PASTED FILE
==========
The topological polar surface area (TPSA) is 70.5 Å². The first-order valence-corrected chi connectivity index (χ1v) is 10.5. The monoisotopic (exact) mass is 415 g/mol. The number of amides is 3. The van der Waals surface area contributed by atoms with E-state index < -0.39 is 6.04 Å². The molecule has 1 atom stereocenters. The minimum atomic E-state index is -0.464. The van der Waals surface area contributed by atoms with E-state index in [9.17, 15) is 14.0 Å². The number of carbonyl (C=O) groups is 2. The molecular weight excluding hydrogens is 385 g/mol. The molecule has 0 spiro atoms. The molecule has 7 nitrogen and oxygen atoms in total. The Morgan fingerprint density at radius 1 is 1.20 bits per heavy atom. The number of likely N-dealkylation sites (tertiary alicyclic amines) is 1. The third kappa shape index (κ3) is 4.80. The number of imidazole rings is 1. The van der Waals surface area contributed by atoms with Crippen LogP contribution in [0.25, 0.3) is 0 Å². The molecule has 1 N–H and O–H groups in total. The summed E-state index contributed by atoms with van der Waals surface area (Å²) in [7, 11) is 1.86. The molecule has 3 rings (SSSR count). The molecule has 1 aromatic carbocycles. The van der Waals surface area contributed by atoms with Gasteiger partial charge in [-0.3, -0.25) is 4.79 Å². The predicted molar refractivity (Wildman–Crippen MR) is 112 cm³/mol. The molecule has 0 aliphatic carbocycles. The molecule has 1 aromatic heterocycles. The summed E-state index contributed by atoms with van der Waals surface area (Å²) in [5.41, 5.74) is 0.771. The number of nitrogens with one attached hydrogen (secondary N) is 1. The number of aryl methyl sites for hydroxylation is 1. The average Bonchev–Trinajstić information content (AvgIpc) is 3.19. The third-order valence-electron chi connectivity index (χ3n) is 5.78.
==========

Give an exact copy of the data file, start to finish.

The topological polar surface area (TPSA) is 70.5 Å². The first-order valence-corrected chi connectivity index (χ1v) is 10.5. The monoisotopic (exact) mass is 415 g/mol. The number of amides is 3. The van der Waals surface area contributed by atoms with E-state index < -0.39 is 6.04 Å². The molecule has 1 atom stereocenters. The minimum atomic E-state index is -0.464. The van der Waals surface area contributed by atoms with E-state index in [9.17, 15) is 14.0 Å². The number of carbonyl (C=O) groups is 2. The molecular weight excluding hydrogens is 385 g/mol. The molecule has 0 spiro atoms. The molecule has 7 nitrogen and oxygen atoms in total. The Morgan fingerprint density at radius 1 is 1.20 bits per heavy atom. The number of likely N-dealkylation sites (tertiary alicyclic amines) is 1. The third kappa shape index (κ3) is 4.80. The number of imidazole rings is 1. The van der Waals surface area contributed by atoms with Crippen LogP contribution in [0.25, 0.3) is 0 Å². The molecule has 1 N–H and O–H groups in total. The summed E-state index contributed by atoms with van der Waals surface area (Å²) in [7, 11) is 1.86. The molecule has 3 rings (SSSR count). The molecule has 1 aromatic carbocycles. The van der Waals surface area contributed by atoms with Gasteiger partial charge in [-0.3, -0.25) is 4.79 Å². The predicted molar refractivity (Wildman–Crippen MR) is 112 cm³/mol. The molecule has 0 aliphatic carbocycles. The molecule has 1 aromatic heterocycles. The summed E-state index contributed by atoms with van der Waals surface area (Å²) in [5.41, 5.74) is 0.771. The number of nitrogens with one attached hydrogen (secondary N) is 1. The number of aryl methyl sites for hydroxylation is 1. The average Bonchev–Trinajstić information content (AvgIpc) is 3.19. The third-order valence-electron chi connectivity index (χ3n) is 5.78.